According to C.K. Prahalad, a consultant and economist at the University of Michigan, says that the people, who earns less than $2.50 a day are regarded as inspirational poor and they make up around three quarter of the world's population. If the companies would reach them then they contribute additional annual sales of $13 trillion to the global economy. But the bottom-of-the-pyramid market cannot be addressed without advanced technology--often technology that is much more innovatively deployed than that of the developed world.

2.5. Selling to the poor makes good business

Selling is defined as the performance of those activities which lead to obtaining orders from customers and direct the flow of goods and services from the seller to buyer. It is a sub-activity of marketing and is basically administrative in nature confined to physical transfer of ownership and possession of goods and services from the seller to buyer. It concentrates merely on increasing the volume of sales and follows sales promotion techniques. [Manegerial Marketing, 2010]

Multinational Corporations (MNCs) operate in different countries at the same time and it spread their business activities from corner to corner in several geographical frontiers. Let's take the example of computer manufacturer, HP, is a MNC, which could retain its marketing department in the USA, buy its components from other countries like Malaysia, assemble its products in China, and run its after-sale services from Europe. Popular MNCs in Africa include Shell, Diageo, Nestle, Unilever, Barclays Bank and some other companies. These and others have become poster-boys for anti-globalization movements whose public speaking have grown increasingly hostile in recent years. MNCs have been highlighted as thieving, monsters and bullying whose only contribution to life on the planet is to develop the population of the developing world and hoard their profits for the single assistance of those who possess and run them. MNC participation in developing economies is crucial because, firstly, the reduction of poverty depends on the growth of business, especially small and domestic businesses. For a local business to prosper it must have access to the world: to markets, credit, and technology, all facilitated by MNCs and second point is in order to reduce poverty a systemic change is required. MNCs are the world's most resourceful and sustainable engines to get systematic change in poverty reduction. Wise governments must make policies that can encourage the private sector to do as much spending on infrastructure as possible in order to guard their own treasuries. [R.A. Mashelkar, F.R.S., 1999-2000]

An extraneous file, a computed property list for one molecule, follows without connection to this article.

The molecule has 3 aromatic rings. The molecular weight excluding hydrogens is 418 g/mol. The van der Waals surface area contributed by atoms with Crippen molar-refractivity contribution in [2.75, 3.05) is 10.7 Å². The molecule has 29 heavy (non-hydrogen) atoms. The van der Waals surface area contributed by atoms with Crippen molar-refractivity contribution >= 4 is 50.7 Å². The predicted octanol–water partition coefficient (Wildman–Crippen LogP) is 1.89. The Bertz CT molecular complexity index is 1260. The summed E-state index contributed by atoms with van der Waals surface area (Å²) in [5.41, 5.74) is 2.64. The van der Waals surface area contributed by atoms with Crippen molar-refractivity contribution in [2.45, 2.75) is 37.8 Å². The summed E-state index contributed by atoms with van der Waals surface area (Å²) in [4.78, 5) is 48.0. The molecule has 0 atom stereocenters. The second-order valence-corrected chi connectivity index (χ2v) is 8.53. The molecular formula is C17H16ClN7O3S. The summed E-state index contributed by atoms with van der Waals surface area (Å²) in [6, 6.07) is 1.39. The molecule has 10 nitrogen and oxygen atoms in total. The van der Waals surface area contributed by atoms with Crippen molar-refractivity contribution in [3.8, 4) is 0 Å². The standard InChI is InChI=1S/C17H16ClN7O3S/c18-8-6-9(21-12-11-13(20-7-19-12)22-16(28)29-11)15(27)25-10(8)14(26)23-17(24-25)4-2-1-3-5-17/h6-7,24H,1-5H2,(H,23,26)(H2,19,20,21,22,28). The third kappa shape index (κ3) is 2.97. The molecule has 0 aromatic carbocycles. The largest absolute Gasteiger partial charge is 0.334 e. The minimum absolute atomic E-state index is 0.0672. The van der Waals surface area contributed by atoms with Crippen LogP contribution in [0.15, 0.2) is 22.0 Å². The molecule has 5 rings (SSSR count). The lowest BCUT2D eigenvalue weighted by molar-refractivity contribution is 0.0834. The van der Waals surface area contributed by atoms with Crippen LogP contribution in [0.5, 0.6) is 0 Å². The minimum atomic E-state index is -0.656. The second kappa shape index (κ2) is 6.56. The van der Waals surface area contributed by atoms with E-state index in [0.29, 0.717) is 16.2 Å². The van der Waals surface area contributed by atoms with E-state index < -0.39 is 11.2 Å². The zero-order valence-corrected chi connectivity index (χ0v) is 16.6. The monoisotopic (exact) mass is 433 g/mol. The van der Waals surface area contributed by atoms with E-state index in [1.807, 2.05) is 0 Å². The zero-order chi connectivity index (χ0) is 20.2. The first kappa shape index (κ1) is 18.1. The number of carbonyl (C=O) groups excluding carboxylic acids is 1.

The large multinational companies are making a great business in developed countries for example; Wal-Mart, but whether these multinational companies are able to find any market in under developed and developing countries? Where there are millions of poor people live who cannot become Wal-Mart customers as they cannot afford their standard. These poor people who are living in poverty is estimated as five million people who live on less than $ 2.50 a day. There are many areas in countries like India where poverty increasing due to lack of water supply to the Poor farmers [K.D. Sharma, 2009]. It is possible that firms operating to sell to poor not only expand their markets but they also increase their profits along with improving the social conditions of the poor [Jose Antonio Puppim de Oliveira, 2006]. There is an invisible market waiting at the bottom of the world economic pyramid and it is invisible to many large multinational companies. It is invisible because the business people thing that the poor people cannot afford their products and service which are rendered by large firms and the advance technology for poor have no use. Selling to the poor is not so easy, it need a uniquely and prevailing techniques to sell their products. To explain these concept four case studies were presented below explaining the situations and solutions for the problems.